Bayan’s es­cape lasted three days and nights

The Kurdish Globe - - NEWS - By Has­san Shin­gali

Tragic sto­ries of Shin­gali peo­ple never end. When­ever one says that it is over and it is time to start a new life and open a new page, another more hor­ri­ble story comes to light. Each one of those who fled to the Mount Sin­jar and those who es­caped from ISIS tells a heart­break­ing story of his/her own. The per­sonal ex­pe­ri­ences of th­ese peo­ple can be dis­cerned on their sad faces. We made a short jour­ney to find a lady who man­aged to flee from the ISIS. We met her in Sers­ing near Amedi.

Bayan Alyas, 27 years old women from one of the vil­lages of Sin­gar, told the Kur­dish Globe her sad and tragic story. She said that a group of peo­ple were run­ning from their vil­lage to­ward Khana­sor and Sinon, near­est com­plexes to Syr­ian bor­der. They were flee­ing from the Is­lamic State (ISIS) to­wards South­ern Kur­dis­tan. But un­for­tu­nately the ter­ror­ists sur­rounded them and cap­tured them. The bar­bar­ian mil­i­tants sep­a­rated women from men and sin­gled out the nice ladies for them­selves. Tak­ing them to Syria was an in­tol­er­a­ble jour­ney be­cause of the ill-treat­ment of the IS mil­i­tants.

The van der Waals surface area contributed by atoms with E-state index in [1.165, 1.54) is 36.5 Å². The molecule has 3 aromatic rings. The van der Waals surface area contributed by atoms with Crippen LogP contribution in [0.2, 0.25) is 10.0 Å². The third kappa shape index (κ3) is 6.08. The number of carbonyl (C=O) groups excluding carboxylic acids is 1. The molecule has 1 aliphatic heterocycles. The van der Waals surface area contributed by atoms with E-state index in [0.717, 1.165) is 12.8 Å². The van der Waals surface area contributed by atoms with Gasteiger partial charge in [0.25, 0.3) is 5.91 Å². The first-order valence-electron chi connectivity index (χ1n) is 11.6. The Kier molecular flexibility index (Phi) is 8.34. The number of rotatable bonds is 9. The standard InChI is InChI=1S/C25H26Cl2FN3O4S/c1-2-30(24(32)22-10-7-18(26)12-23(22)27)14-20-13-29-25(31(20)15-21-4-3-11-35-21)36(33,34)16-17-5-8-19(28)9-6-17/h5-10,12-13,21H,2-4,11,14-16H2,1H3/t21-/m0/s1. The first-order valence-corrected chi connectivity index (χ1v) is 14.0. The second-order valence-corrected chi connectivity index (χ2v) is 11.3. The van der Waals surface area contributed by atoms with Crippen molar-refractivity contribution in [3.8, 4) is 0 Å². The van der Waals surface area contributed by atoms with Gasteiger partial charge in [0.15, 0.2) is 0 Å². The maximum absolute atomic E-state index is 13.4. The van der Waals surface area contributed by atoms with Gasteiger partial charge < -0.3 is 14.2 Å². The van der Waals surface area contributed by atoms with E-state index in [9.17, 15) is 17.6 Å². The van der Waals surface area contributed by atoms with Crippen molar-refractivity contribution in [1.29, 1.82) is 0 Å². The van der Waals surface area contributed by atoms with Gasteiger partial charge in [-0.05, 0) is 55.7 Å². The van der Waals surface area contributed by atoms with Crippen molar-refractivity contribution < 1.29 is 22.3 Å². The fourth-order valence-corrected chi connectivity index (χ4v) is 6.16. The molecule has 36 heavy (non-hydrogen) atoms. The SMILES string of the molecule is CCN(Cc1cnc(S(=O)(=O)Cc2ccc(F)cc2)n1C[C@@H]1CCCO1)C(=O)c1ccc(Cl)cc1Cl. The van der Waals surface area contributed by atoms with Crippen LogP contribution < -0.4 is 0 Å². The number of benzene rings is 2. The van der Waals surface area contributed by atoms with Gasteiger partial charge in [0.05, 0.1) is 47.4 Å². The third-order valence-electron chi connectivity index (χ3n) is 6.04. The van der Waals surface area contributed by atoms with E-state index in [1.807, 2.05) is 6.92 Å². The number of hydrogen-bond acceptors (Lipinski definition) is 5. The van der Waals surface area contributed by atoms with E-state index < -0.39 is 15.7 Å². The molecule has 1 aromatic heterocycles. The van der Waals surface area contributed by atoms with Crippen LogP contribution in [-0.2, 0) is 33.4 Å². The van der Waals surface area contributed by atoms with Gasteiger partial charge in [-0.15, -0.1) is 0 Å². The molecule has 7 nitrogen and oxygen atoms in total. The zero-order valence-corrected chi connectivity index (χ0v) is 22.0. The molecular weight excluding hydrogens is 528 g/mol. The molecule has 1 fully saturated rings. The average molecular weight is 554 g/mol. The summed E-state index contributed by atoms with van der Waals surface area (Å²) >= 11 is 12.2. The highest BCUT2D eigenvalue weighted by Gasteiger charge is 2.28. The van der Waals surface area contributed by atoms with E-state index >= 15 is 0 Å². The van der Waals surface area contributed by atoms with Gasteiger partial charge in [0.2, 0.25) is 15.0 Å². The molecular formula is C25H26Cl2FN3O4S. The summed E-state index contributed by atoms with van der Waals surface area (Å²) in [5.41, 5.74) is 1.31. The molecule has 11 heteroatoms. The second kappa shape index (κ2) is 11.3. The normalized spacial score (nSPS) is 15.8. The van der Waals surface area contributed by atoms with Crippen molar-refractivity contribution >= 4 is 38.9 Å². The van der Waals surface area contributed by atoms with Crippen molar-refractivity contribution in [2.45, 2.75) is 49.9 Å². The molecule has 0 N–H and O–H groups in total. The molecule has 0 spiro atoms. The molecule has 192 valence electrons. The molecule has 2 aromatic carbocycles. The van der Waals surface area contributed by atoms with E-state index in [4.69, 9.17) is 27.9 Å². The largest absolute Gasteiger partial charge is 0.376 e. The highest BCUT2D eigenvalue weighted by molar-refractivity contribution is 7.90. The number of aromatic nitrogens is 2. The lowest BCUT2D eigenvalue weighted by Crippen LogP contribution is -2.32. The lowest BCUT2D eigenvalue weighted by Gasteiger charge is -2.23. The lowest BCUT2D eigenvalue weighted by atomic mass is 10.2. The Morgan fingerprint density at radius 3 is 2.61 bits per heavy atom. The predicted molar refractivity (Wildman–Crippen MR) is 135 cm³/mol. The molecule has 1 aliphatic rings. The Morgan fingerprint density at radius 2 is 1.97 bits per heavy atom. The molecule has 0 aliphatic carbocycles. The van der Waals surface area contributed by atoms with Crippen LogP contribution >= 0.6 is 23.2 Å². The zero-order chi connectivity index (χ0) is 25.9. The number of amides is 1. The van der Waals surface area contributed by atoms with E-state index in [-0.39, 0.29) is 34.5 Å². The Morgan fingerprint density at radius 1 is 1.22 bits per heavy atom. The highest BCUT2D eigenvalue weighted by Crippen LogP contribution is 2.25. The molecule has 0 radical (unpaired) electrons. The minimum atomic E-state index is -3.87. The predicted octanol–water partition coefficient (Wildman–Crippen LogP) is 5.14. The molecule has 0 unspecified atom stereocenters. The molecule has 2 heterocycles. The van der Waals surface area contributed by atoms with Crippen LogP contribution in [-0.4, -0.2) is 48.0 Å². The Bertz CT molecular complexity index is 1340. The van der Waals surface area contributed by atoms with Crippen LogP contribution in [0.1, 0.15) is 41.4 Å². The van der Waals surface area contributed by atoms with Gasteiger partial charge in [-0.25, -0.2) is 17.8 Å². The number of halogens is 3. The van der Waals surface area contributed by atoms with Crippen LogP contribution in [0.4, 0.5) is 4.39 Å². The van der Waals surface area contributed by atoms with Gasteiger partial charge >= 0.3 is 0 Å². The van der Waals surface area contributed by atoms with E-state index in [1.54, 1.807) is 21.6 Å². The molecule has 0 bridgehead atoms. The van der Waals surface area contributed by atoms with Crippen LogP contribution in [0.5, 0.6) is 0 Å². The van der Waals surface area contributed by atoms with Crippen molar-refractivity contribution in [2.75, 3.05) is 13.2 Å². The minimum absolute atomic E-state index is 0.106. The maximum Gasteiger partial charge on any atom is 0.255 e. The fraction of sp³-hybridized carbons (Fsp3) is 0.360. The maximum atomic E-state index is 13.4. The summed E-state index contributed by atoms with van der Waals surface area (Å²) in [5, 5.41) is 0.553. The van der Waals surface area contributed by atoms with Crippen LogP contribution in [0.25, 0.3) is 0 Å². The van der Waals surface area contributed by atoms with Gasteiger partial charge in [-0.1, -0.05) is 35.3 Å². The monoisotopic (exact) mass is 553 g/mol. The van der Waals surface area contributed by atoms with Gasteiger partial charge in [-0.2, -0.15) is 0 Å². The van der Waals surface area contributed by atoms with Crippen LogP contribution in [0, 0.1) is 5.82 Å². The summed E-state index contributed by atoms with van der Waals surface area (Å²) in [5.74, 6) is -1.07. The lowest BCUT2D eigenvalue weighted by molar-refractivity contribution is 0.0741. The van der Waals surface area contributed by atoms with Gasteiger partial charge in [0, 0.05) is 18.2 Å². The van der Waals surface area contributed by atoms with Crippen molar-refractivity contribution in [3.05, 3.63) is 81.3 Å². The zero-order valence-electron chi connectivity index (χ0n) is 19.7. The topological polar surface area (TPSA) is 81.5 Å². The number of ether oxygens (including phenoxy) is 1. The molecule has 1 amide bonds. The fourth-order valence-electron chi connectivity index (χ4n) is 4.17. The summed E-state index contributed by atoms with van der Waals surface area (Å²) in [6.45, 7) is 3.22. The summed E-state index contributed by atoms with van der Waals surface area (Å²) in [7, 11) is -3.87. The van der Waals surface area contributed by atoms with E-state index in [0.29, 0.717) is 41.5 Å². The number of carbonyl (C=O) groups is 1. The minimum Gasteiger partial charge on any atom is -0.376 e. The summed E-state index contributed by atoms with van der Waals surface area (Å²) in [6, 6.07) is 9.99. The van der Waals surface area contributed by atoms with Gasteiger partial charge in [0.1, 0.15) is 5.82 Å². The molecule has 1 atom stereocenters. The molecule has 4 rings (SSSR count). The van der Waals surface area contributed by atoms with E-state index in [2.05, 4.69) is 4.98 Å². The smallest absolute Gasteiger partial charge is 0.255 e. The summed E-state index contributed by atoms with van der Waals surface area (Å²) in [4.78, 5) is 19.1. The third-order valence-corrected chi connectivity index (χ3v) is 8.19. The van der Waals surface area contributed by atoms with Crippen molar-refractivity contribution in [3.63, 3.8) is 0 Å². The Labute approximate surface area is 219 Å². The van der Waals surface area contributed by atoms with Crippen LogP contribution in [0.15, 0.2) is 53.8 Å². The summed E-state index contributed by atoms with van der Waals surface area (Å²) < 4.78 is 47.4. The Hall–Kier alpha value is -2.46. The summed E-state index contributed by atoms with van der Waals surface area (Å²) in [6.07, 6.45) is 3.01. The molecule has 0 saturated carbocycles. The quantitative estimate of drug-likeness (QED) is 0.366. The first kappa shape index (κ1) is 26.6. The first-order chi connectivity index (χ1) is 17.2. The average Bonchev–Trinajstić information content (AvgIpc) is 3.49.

"After killing all men, they took the women to Tala­far dis­trict in which they stayed there for four days then were trans­ferred to Mo­sul city.‘ ’I have seen scenes that no one can even imag­ine, es­pe­cially the way the IS groups were deal­ing with us. Some women were fiercely tor­tured. Chil­dren were cry­ing to join their moth­ers but they were not al­lowed to do so," re­called Alyas. Then, the mil­i­tants brought them back to Tala­far dis­trict and set them in one of the Shia vil­lages. The way Alyas was telling the story was so sad it made those lis­ten­ing cry for she was very much sym­pa­thetic. Alyas told the Globe that dur­ing one night she could run with 8 other women and 3 chil­dren from the vil­lage head­ing to­ward the Sin­jar Mount to join their loved ones. The es­cape lasted three days and nights till they got to the Mount. "We ran at night with bare feet and when the sun rose we hid till it got dark again and we were suf­fer­ing from hunger and thirst till we reached safety," added Alyas.

This is not the last tragic story that one hears about Shin­gali peo­ple but it is one of the hun­dreds of sto­ries since each one has ex­pe­ri­enced a dif­fer­ent fate. The last words Bayan ut­tered were "They killed my brother too be­fore my eyes."

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